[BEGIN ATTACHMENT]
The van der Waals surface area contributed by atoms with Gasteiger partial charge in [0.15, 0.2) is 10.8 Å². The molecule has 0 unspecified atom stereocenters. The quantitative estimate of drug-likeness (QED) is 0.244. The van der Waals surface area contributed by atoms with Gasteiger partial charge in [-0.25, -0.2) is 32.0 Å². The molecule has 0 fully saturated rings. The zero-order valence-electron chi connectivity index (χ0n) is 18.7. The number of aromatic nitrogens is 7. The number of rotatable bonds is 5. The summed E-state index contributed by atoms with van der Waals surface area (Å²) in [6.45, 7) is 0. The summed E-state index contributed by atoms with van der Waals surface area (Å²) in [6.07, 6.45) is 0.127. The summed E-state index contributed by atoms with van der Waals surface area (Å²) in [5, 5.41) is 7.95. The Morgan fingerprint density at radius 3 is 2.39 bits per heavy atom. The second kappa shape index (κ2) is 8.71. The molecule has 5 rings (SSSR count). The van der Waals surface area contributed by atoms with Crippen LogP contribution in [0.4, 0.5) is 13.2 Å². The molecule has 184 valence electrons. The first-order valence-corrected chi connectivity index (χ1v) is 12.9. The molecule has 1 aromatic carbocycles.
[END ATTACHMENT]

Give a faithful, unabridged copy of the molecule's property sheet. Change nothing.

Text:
The van der Waals surface area contributed by atoms with Gasteiger partial charge in [0.15, 0.2) is 10.8 Å². The molecule has 0 unspecified atom stereocenters. The quantitative estimate of drug-likeness (QED) is 0.244. The van der Waals surface area contributed by atoms with Gasteiger partial charge in [-0.25, -0.2) is 32.0 Å². The molecule has 0 fully saturated rings. The zero-order valence-electron chi connectivity index (χ0n) is 18.7. The number of aromatic nitrogens is 7. The number of rotatable bonds is 5. The summed E-state index contributed by atoms with van der Waals surface area (Å²) in [6.45, 7) is 0. The summed E-state index contributed by atoms with van der Waals surface area (Å²) in [6.07, 6.45) is 0.127. The summed E-state index contributed by atoms with van der Waals surface area (Å²) in [5, 5.41) is 7.95. The Morgan fingerprint density at radius 3 is 2.39 bits per heavy atom. The second kappa shape index (κ2) is 8.71. The molecule has 5 rings (SSSR count). The van der Waals surface area contributed by atoms with Crippen LogP contribution in [0.4, 0.5) is 13.2 Å². The molecule has 184 valence electrons. The first-order valence-corrected chi connectivity index (χ1v) is 12.9. The molecule has 1 aromatic carbocycles.